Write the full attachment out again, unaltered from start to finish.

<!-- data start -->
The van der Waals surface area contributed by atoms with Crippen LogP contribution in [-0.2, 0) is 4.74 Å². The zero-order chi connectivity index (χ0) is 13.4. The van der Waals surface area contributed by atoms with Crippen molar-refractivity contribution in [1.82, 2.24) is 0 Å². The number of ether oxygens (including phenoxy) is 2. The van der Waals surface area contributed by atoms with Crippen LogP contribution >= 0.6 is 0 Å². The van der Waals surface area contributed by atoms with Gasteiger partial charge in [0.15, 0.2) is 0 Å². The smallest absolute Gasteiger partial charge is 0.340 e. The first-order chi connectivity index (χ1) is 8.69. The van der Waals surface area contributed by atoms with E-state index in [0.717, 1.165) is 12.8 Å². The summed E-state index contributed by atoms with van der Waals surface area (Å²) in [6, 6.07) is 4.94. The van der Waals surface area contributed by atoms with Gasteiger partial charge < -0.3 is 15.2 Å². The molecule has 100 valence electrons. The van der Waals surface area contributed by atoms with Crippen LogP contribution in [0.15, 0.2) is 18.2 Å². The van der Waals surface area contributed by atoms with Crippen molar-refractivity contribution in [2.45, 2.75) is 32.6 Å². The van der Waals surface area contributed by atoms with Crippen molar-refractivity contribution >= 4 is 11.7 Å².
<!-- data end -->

The van der Waals surface area contributed by atoms with Crippen LogP contribution in [-0.2, 0) is 4.74 Å². The zero-order chi connectivity index (χ0) is 13.4. The van der Waals surface area contributed by atoms with Crippen molar-refractivity contribution in [1.82, 2.24) is 0 Å². The number of ether oxygens (including phenoxy) is 2. The van der Waals surface area contributed by atoms with Crippen LogP contribution >= 0.6 is 0 Å². The van der Waals surface area contributed by atoms with Gasteiger partial charge in [0.15, 0.2) is 0 Å². The smallest absolute Gasteiger partial charge is 0.340 e. The first-order chi connectivity index (χ1) is 8.69. The van der Waals surface area contributed by atoms with E-state index in [0.717, 1.165) is 12.8 Å². The summed E-state index contributed by atoms with van der Waals surface area (Å²) in [6, 6.07) is 4.94. The van der Waals surface area contributed by atoms with Gasteiger partial charge < -0.3 is 15.2 Å². The molecule has 100 valence electrons. The van der Waals surface area contributed by atoms with Crippen LogP contribution in [0.15, 0.2) is 18.2 Å². The van der Waals surface area contributed by atoms with Crippen molar-refractivity contribution in [2.45, 2.75) is 32.6 Å². The van der Waals surface area contributed by atoms with Crippen molar-refractivity contribution >= 4 is 11.7 Å².